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ChinaFile: China’s Biosecurity State in Xinjiang Is Powered by Western Tech China’s Biosecurity State in Xinjiang Is ...
In 2015, the Xinjiang Production and Construction Corps Public Security Bureau announced it planned to purchase equipment from the U.S.-based biotechnology company Promega for the purpose of analyzing DNA and adding it to a national database, according to Chinese government procurement documents.
The Xinjiang Production and Construction Corps, colloquially known as the Bingtuan, is a quasi-colonial enterprise under the dual leadership of the central government and the government of the Xinjiang Uighur Autonomous Region. With over 2.7 million members, the Bingtuan is “a vast farming militia” that operates many of the region’s largest agricultural and resource extraction industries that can also be called upon to support the military or police in an emergency. In theory subordinate to the local government, in practice the Bingtuan, originally founded under the auspices of the Chinese military, maintains completely independent administrative and judicial institutions. As part of its mission, the Bingtuan is tasked with increasing the regional population of China’s national ethnic majority Han in relation to local ethnicities like the Uighurs. It also works to “cultivate and guard [China’s] border areas.”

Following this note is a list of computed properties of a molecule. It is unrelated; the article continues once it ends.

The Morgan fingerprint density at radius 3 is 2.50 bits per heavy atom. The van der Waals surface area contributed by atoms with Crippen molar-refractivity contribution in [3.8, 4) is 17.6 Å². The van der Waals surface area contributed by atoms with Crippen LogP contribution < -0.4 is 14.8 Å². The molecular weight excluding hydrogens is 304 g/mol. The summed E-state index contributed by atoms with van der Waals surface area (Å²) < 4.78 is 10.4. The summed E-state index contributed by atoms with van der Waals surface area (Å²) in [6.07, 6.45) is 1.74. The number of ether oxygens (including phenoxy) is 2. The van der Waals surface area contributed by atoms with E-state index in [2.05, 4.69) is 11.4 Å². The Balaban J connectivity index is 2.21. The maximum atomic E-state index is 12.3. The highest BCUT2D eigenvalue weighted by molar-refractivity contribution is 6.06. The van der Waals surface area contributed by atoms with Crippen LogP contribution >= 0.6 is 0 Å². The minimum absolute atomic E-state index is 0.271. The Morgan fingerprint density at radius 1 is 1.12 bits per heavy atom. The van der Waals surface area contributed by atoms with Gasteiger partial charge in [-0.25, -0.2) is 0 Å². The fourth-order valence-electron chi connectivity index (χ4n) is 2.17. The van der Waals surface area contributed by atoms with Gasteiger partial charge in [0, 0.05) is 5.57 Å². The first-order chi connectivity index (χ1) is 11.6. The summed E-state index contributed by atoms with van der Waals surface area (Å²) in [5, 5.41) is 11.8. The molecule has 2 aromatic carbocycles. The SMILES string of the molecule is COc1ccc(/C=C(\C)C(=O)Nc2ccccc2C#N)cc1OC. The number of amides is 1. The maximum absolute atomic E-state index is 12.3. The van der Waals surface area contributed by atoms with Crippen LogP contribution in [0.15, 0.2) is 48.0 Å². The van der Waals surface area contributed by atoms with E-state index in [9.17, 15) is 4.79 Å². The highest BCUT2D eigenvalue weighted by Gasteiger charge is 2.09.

Previous purchases of DNA analysis equipment by public security authorities in Xinjiang have raised outcry in recent years because human rights experts worry it could be employed in the surveillance and persecution of Uighurs. Since 2017, authorities throughout the region have interned over one million Uighur and other ethnic minority Muslims in what they euphemistically refer to as “vocational training centers.” Various government entities manage individual internment camps, depending on the facility in question. Regional government procurement documents show that the Bingtuan itself operates some of the camps.
Previous purchases of DNA analysis equipment by public security authorities in Xinjiang have raised outcry in recent years because human rights experts worry it could be employed in the surveillance and persecution of Uighurs.
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